<body><script type="text/javascript"> function setAttributeOnload(object, attribute, val) { if(window.addEventListener) { window.addEventListener('load', function(){ object[attribute] = val; }, false); } else { window.attachEvent('onload', function(){ object[attribute] = val; }); } } </script> <div id="navbar-iframe-container"></div> <script type="text/javascript" src="https://apis.google.com/js/plusone.js"></script> <script type="text/javascript"> gapi.load("gapi.iframes:gapi.iframes.style.bubble", function() { if (gapi.iframes && gapi.iframes.getContext) { gapi.iframes.getContext().openChild({ url: 'https://www.blogger.com/navbar.g?targetBlogID\x3d8439318\x26blogName\x3dThe+Tyranny+Response+Unit+News\x26publishMode\x3dPUBLISH_MODE_BLOGSPOT\x26navbarType\x3dTAN\x26layoutType\x3dCLASSIC\x26searchRoot\x3dhttps://trunews.blogspot.com/search\x26blogLocale\x3den_US\x26v\x3d2\x26homepageUrl\x3dhttp://trunews.blogspot.com/\x26vt\x3d-5781649652036690562', where: document.getElementById("navbar-iframe-container"), id: "navbar-iframe" }); } }); </script>

Tuesday, February 22

The ChoicePoint Dialectic

If history follows a dialectical process, here's how the recent "theft" of 145,000 personal data file fits into the picture.

Hegelian Dialectic
Simply put, the dialectical method involves the notion that the form of historical movement (process or progress), is the result of conflicting opposites. This area of Hegel's thought has been broken down in terms of the categories of thesis, antithesis, and synthesis. Hegel's philosophy of history embraces the concept that a conflict of opposites is a struggle between actual and potential worlds.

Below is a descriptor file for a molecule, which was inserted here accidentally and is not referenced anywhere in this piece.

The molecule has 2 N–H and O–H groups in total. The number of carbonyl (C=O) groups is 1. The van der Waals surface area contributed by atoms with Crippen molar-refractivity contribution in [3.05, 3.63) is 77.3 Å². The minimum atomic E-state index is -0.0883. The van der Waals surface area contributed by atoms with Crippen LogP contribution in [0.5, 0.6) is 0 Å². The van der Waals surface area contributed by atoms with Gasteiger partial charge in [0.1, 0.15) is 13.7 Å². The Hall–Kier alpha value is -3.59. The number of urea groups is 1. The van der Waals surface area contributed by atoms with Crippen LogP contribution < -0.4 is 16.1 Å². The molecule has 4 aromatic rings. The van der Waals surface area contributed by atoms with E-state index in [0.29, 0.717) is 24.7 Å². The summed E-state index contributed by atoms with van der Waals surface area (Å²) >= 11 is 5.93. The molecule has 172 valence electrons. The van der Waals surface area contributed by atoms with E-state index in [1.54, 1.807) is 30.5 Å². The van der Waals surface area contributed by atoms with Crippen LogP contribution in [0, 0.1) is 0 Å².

Washington Dispatch
Considering the capacity now being utilized by our government through these private, unrestrained information gathering companies, it is obvious that whether Americans like it or not, our government at all levels can already access more personal information about us than we can remember about ourselves.

This prompts me to wonder why we can’t enact laws which require biometrically verifiable ID cards for all of us. Think of getting through those long airport lines. Such cards would also allow employers to verify citizenship, avoiding the hiring of illegal immigrants. And the homeland security of such cards would be hugely enhanced.

Folks, the privacy question of whether or not to have a personal ID card is totally moot. Last week, as I watched my diminutive septuagenarian wife remove her shoes and have her handbag probed by a pleasant, but persistent TSA employee at an airport, I again wondered why we don’t avoid the grief of these groping handlers at airports, and the delays inherent in not having quick verifiable ID for American citizens. Sensenbrenner’s bill is only a start, but we can only hope House leadership can keep its promise to Representative Sensenbrenner and that the open border crowd in the US Senate won’t kill it! Anyone, particularly our government, can now find out anything about you it want to know, so why not have the protection against terrorism and the capacity for an employer or a voting booth official to tell whether someone is here legally?

Powered for Blogger by Blogger Templates